Our parks, South Saskatchewan rivershores, trails, historic sites all provide a critical and much needed wildlife habitat, ensure clean drinking water for residents of Saskatoon and all communities down stream, and offer countless and innumerable recreational activities. Visitors to Saskatoon have enjoyed visiting this river city with opportunities to hike, bicycle, or just take in the awe-inspiring beauty of numerous landmarks and breathtaking landscapes enhanced by the MVA conservation efforts since 1978. Reducing funding as the MVA comes up on their 40th anniversary would have a profound and tragic impact on the health and well-being of wildlife, landscapes and people. Any perceived short term savings would ultimately end up as gigantic economic costs in the long run. Without funding, the amazing riverbank scenes, and the wildlife habitat corridor would disintegrate.  Without funding  endangered species are pushed towards extinction.  Without funding there would be detrimental effects on the river, waterways, drinking water, and population health.  Without funding there would be a devastating effect on the civic economy.  Multi-use pathways would disappear. Without adequate funding, marshlands dry up, the world’s most endangered eco-system the temperate grasslands would vanish, and rivers, streams, and swales would get destroyed.

It may be thought of as an easy win for the Saskatchewan Party to implement cuts in conservation, however, such cuts could result in profound and maybe even irreversible consequences for Saskatchewan’s wildlife, landscapes and population. Do not let our future generations mitigate nature deficit disorder and be reduced to exploring and searching out nature in parking lots and fracking wells. Wouldn’t it be much better for our grandchildren, and great grandchildren to get a healthy dose of Vitamin N from our river valleys, swales, forests and native grasslands?

Our healthy river valley and parks create many millions in tourist and economic revenue every year, and support a vibrant river city economy of thousands of jobs.

To maintain wildlife populations, recover endangered species, and restore damaged eco-systems all require financial resources. With climate change, these needs and costs are rising exponentially.

As Saskatoon’s projected growth is set to hit 250,000 by 2025 and 380,000 by 2035, the provincial important wildlife habitat will rest within the MVA conservation zone as urban sprawl takes up valuable land which sensitive species rely upon. The plight of wildlife depends on funding for wildlife conservation and natural resource protection.

It is fantastic that ranchers and industry are monitored under The Wildlife Habitat Protection Act (WHPA) and that conservation practices are being adopted in rural areas, however the MVA educates the public on conservation practices in urban areas.

Please write a letter to your elected officials urging them to provide the resources and funding needed for engagement and education services, footpaths, biodiversity conservation and sustainable development. What is the cost to balance a $1.2 billion deficit? Actions have consequences, will it be the last of the Monarch Butterfly, or the extinction of the Horned Grebe? Let us hope not for goodness sakes, the Monarch Butterfly and Horned Grebe are invaluable, and should not be set at any price! In this modern technological era of progress and advancement don’t abandon the earth around us. Get out from behind your computer, set down your phone, go outside and pay attention to nature. If you wouldn’t mind, to everyone interested in paying attention to nature, write a letter to these following elected officials, speak out for the water, the land, the forests, and the myriad of creatures you see before its too late, please, and thank you. Also, please do check out the Meewasin Green Circle.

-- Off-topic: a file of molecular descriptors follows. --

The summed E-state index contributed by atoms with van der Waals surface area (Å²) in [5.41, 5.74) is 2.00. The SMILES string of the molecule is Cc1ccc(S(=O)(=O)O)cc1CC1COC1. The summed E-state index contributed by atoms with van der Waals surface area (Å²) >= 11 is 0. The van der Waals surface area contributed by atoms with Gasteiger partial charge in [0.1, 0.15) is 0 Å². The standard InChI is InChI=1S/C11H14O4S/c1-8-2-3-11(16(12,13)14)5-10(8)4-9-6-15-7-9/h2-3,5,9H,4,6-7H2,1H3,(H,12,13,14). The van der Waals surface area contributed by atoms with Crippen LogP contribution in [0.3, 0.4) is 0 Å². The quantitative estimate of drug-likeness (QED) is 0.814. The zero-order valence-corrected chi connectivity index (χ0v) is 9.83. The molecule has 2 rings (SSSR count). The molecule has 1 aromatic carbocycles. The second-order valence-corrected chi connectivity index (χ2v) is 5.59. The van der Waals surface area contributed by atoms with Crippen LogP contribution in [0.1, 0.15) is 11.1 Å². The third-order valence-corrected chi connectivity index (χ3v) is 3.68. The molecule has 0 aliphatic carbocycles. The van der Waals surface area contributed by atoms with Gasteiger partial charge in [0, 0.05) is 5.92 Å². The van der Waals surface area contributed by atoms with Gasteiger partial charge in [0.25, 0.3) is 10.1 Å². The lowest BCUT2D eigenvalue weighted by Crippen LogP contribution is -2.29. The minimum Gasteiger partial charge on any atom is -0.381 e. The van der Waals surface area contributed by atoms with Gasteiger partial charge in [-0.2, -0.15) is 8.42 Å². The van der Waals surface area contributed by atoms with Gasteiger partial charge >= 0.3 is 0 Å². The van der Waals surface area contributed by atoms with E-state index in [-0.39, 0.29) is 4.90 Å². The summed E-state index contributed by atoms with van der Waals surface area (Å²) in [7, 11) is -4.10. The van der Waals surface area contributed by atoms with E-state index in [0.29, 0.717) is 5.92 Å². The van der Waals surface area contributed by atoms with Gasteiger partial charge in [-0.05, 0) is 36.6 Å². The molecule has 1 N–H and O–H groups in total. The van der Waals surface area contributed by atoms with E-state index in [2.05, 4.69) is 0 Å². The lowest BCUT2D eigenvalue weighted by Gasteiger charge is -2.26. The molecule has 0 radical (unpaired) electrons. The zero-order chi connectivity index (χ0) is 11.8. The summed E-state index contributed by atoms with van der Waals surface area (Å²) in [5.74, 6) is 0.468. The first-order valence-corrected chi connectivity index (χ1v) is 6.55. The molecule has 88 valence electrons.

The elected and appointed officials are:

The Right Honourable Justin Trudeau,, P.C., M.P., Prime Minister of Canada, Ottawa

The Honourable Catherine McKenna Minister of Environment and Climate Change

Her Honour the Honourable Vaughn Solomon Schofield, S.O.M., S.V.M., Lieutenant Governor of Saskatchewan

Honorable Sheri Benson, Member of Parliament Constituency:Saskatoon West Email:Sheri.Benson@parl.gc.ca

The Honourable Brad Wall, Premier of Saskatchewan. Email premier@gov.sk.ca

Cabinet Minister
The Honourable Scott Moe, Minister of the Environment

Ms. Jennifer Campeau. Saskatchewan Party Saskatoon Fairview ~ representing the regions for the West Swale and Afforestation areas. Members of the Legislative Assembly. casaskatoonfairview@shaw.ca

His Worship Mayor Charlie Clark

Saskatoon City Councillors. Ward 2 – Councillor Hilary Gough and Ward 3 – Councillor Ann Iwanchuk

Shaping Saskatoon Email communications Division

“Man has lost his way in the jungle of chemistry and engineering and will have to retrace his steps, however painful this may be. In doing so, perhaps he may be able to recapture the rhythm of life and the love of the simple things of life, which will be an ever-unfolding joy to him.” ~Richard St. Barbe Baker

BIBLIOGRAPHY
Adopt a rancher. Saskatchewan Prairie Conservation Action Plan

‘Beginning to hit a wall:’ MVA concerned over provincial funding cuts Meewasin Valley News CKOM

Crown Land Ecological Assessment Tool CLEAT is a computer program which puts a price tag on nature which weighs the cost of the Northern Leopard Frog against potential oil and gas development, and agricultural capability, and economic growth. What is the price tag which the Saskatchewan Party places on the last Monarch Butterfly or Baird’s Sparrow? That is what I would like to know. Has the Saskatchewan Party hereby in essence revoked the Monarch Butterfly’s passport entitling them to travel under government protection to and from foreign countries during their migration time?